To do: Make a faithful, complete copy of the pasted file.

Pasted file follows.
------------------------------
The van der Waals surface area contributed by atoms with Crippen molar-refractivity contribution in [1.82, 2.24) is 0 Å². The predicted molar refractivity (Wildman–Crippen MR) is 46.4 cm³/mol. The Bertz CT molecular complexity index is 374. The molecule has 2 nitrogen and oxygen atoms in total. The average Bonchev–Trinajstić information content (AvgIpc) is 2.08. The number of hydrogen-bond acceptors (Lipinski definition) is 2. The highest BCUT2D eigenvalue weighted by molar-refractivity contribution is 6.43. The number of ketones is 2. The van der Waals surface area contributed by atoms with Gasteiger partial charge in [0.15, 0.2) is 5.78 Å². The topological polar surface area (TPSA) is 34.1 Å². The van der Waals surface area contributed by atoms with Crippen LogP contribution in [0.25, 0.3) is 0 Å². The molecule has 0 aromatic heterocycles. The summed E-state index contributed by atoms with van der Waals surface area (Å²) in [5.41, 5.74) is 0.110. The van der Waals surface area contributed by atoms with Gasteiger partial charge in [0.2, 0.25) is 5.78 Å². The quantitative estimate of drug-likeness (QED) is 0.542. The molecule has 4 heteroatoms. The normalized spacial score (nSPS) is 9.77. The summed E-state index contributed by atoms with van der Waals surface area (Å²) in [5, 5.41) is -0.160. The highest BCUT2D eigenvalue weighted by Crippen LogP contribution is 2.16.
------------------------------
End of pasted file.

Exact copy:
The van der Waals surface area contributed by atoms with Crippen molar-refractivity contribution in [1.82, 2.24) is 0 Å². The predicted molar refractivity (Wildman–Crippen MR) is 46.4 cm³/mol. The Bertz CT molecular complexity index is 374. The molecule has 2 nitrogen and oxygen atoms in total. The average Bonchev–Trinajstić information content (AvgIpc) is 2.08. The number of hydrogen-bond acceptors (Lipinski definition) is 2. The highest BCUT2D eigenvalue weighted by molar-refractivity contribution is 6.43. The number of ketones is 2. The van der Waals surface area contributed by atoms with Gasteiger partial charge in [0.15, 0.2) is 5.78 Å². The topological polar surface area (TPSA) is 34.1 Å². The van der Waals surface area contributed by atoms with Crippen LogP contribution in [0.25, 0.3) is 0 Å². The molecule has 0 aromatic heterocycles. The summed E-state index contributed by atoms with van der Waals surface area (Å²) in [5.41, 5.74) is 0.110. The van der Waals surface area contributed by atoms with Gasteiger partial charge in [0.2, 0.25) is 5.78 Å². The quantitative estimate of drug-likeness (QED) is 0.542. The molecule has 4 heteroatoms. The normalized spacial score (nSPS) is 9.77. The summed E-state index contributed by atoms with van der Waals surface area (Å²) in [5, 5.41) is -0.160. The highest BCUT2D eigenvalue weighted by Crippen LogP contribution is 2.16.